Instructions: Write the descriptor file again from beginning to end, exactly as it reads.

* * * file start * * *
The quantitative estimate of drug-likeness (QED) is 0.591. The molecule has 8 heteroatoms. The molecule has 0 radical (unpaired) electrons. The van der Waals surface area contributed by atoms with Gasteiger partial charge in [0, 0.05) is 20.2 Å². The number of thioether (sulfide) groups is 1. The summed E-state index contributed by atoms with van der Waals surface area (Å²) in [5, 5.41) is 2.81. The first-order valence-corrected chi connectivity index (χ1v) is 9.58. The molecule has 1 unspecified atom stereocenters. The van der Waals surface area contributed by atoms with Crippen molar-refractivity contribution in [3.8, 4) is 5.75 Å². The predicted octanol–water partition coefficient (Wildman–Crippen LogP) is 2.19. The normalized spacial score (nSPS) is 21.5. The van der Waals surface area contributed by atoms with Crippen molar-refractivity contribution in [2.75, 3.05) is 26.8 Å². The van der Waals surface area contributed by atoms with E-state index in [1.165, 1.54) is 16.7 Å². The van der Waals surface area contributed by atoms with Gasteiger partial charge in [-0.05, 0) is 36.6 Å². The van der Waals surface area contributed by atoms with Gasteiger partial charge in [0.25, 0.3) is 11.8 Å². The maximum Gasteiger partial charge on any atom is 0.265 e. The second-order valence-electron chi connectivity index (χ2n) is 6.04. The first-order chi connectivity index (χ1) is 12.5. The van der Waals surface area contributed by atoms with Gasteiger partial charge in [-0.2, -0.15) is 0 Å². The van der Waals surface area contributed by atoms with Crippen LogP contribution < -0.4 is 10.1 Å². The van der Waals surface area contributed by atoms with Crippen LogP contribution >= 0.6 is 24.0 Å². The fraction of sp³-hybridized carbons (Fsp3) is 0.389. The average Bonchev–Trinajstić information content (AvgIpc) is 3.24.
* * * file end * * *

The quantitative estimate of drug-likeness (QED) is 0.591. The molecule has 8 heteroatoms. The molecule has 0 radical (unpaired) electrons. The van der Waals surface area contributed by atoms with Gasteiger partial charge in [0, 0.05) is 20.2 Å². The number of thioether (sulfide) groups is 1. The summed E-state index contributed by atoms with van der Waals surface area (Å²) in [5, 5.41) is 2.81. The first-order valence-corrected chi connectivity index (χ1v) is 9.58. The molecule has 1 unspecified atom stereocenters. The van der Waals surface area contributed by atoms with Crippen molar-refractivity contribution in [3.8, 4) is 5.75 Å². The predicted octanol–water partition coefficient (Wildman–Crippen LogP) is 2.19. The normalized spacial score (nSPS) is 21.5. The van der Waals surface area contributed by atoms with Crippen molar-refractivity contribution in [2.75, 3.05) is 26.8 Å². The van der Waals surface area contributed by atoms with E-state index in [1.165, 1.54) is 16.7 Å². The van der Waals surface area contributed by atoms with Gasteiger partial charge in [-0.05, 0) is 36.6 Å². The van der Waals surface area contributed by atoms with Gasteiger partial charge in [0.25, 0.3) is 11.8 Å². The maximum Gasteiger partial charge on any atom is 0.265 e. The second-order valence-electron chi connectivity index (χ2n) is 6.04. The first-order chi connectivity index (χ1) is 12.5. The van der Waals surface area contributed by atoms with Gasteiger partial charge in [-0.2, -0.15) is 0 Å². The van der Waals surface area contributed by atoms with Crippen LogP contribution < -0.4 is 10.1 Å². The van der Waals surface area contributed by atoms with Crippen LogP contribution >= 0.6 is 24.0 Å². The fraction of sp³-hybridized carbons (Fsp3) is 0.389. The average Bonchev–Trinajstić information content (AvgIpc) is 3.24.